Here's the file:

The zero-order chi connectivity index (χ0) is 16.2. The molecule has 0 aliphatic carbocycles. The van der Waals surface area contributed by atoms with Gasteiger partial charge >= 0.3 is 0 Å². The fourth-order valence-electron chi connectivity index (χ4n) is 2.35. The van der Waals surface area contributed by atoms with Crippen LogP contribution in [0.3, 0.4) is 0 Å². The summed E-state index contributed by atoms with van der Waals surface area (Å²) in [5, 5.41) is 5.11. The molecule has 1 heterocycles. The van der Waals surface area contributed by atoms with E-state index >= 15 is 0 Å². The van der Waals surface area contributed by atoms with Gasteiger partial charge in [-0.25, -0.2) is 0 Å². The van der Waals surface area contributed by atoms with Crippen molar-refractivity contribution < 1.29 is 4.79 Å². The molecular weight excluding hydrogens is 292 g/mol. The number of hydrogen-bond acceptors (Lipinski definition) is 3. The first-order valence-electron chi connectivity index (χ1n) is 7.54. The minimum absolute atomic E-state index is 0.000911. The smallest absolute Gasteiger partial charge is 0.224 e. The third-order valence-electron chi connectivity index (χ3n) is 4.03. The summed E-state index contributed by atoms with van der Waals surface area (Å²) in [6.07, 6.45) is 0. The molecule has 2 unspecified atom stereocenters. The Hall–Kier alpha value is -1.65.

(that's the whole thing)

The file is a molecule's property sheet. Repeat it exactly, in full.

The zero-order chi connectivity index (χ0) is 16.2. The molecule has 0 aliphatic carbocycles. The van der Waals surface area contributed by atoms with Gasteiger partial charge >= 0.3 is 0 Å². The fourth-order valence-electron chi connectivity index (χ4n) is 2.35. The van der Waals surface area contributed by atoms with Crippen LogP contribution in [0.3, 0.4) is 0 Å². The summed E-state index contributed by atoms with van der Waals surface area (Å²) in [5, 5.41) is 5.11. The molecule has 1 heterocycles. The van der Waals surface area contributed by atoms with E-state index >= 15 is 0 Å². The van der Waals surface area contributed by atoms with Gasteiger partial charge in [-0.25, -0.2) is 0 Å². The van der Waals surface area contributed by atoms with Crippen molar-refractivity contribution < 1.29 is 4.79 Å². The molecular weight excluding hydrogens is 292 g/mol. The number of hydrogen-bond acceptors (Lipinski definition) is 3. The first-order valence-electron chi connectivity index (χ1n) is 7.54. The minimum absolute atomic E-state index is 0.000911. The smallest absolute Gasteiger partial charge is 0.224 e. The third-order valence-electron chi connectivity index (χ3n) is 4.03. The summed E-state index contributed by atoms with van der Waals surface area (Å²) in [6.07, 6.45) is 0. The molecule has 2 unspecified atom stereocenters. The Hall–Kier alpha value is -1.65.